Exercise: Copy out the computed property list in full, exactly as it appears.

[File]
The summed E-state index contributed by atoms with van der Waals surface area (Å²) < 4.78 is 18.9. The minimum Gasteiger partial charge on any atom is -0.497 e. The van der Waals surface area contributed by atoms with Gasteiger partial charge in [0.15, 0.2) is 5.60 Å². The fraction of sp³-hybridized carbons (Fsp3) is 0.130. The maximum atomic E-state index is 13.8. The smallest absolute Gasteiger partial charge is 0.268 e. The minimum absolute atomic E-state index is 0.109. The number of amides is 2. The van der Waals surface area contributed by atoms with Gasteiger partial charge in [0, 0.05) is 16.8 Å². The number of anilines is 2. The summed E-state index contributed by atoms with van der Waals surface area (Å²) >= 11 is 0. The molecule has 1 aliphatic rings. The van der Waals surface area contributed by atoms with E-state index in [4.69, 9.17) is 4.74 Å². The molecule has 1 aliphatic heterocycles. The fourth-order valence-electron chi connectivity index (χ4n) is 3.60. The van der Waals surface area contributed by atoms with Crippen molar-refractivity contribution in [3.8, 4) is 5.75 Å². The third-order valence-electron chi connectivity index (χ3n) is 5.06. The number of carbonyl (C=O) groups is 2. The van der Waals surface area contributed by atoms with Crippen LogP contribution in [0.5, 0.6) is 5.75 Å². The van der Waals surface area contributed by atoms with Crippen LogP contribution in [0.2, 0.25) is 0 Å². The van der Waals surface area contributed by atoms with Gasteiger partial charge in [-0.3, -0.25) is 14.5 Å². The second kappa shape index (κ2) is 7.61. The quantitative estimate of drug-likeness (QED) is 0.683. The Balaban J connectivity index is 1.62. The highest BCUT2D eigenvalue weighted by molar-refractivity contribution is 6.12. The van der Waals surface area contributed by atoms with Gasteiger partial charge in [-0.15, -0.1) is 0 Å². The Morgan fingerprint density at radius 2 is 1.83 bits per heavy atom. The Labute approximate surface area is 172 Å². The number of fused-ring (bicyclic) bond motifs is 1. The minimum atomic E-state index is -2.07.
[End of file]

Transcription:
The summed E-state index contributed by atoms with van der Waals surface area (Å²) < 4.78 is 18.9. The minimum Gasteiger partial charge on any atom is -0.497 e. The van der Waals surface area contributed by atoms with Gasteiger partial charge in [0.15, 0.2) is 5.60 Å². The fraction of sp³-hybridized carbons (Fsp3) is 0.130. The maximum atomic E-state index is 13.8. The smallest absolute Gasteiger partial charge is 0.268 e. The minimum absolute atomic E-state index is 0.109. The number of amides is 2. The van der Waals surface area contributed by atoms with Gasteiger partial charge in [0, 0.05) is 16.8 Å². The number of anilines is 2. The summed E-state index contributed by atoms with van der Waals surface area (Å²) >= 11 is 0. The molecule has 1 aliphatic rings. The van der Waals surface area contributed by atoms with E-state index in [4.69, 9.17) is 4.74 Å². The molecule has 1 aliphatic heterocycles. The fourth-order valence-electron chi connectivity index (χ4n) is 3.60. The van der Waals surface area contributed by atoms with Crippen molar-refractivity contribution in [3.8, 4) is 5.75 Å². The third-order valence-electron chi connectivity index (χ3n) is 5.06. The number of carbonyl (C=O) groups is 2. The van der Waals surface area contributed by atoms with Crippen LogP contribution in [0.5, 0.6) is 5.75 Å². The van der Waals surface area contributed by atoms with Crippen LogP contribution in [0.2, 0.25) is 0 Å². The van der Waals surface area contributed by atoms with Gasteiger partial charge in [-0.3, -0.25) is 14.5 Å². The second kappa shape index (κ2) is 7.61. The quantitative estimate of drug-likeness (QED) is 0.683. The Balaban J connectivity index is 1.62. The highest BCUT2D eigenvalue weighted by molar-refractivity contribution is 6.12. The van der Waals surface area contributed by atoms with Gasteiger partial charge in [-0.15, -0.1) is 0 Å². The Morgan fingerprint density at radius 2 is 1.83 bits per heavy atom. The Labute approximate surface area is 172 Å². The number of fused-ring (bicyclic) bond motifs is 1. The minimum atomic E-state index is -2.07.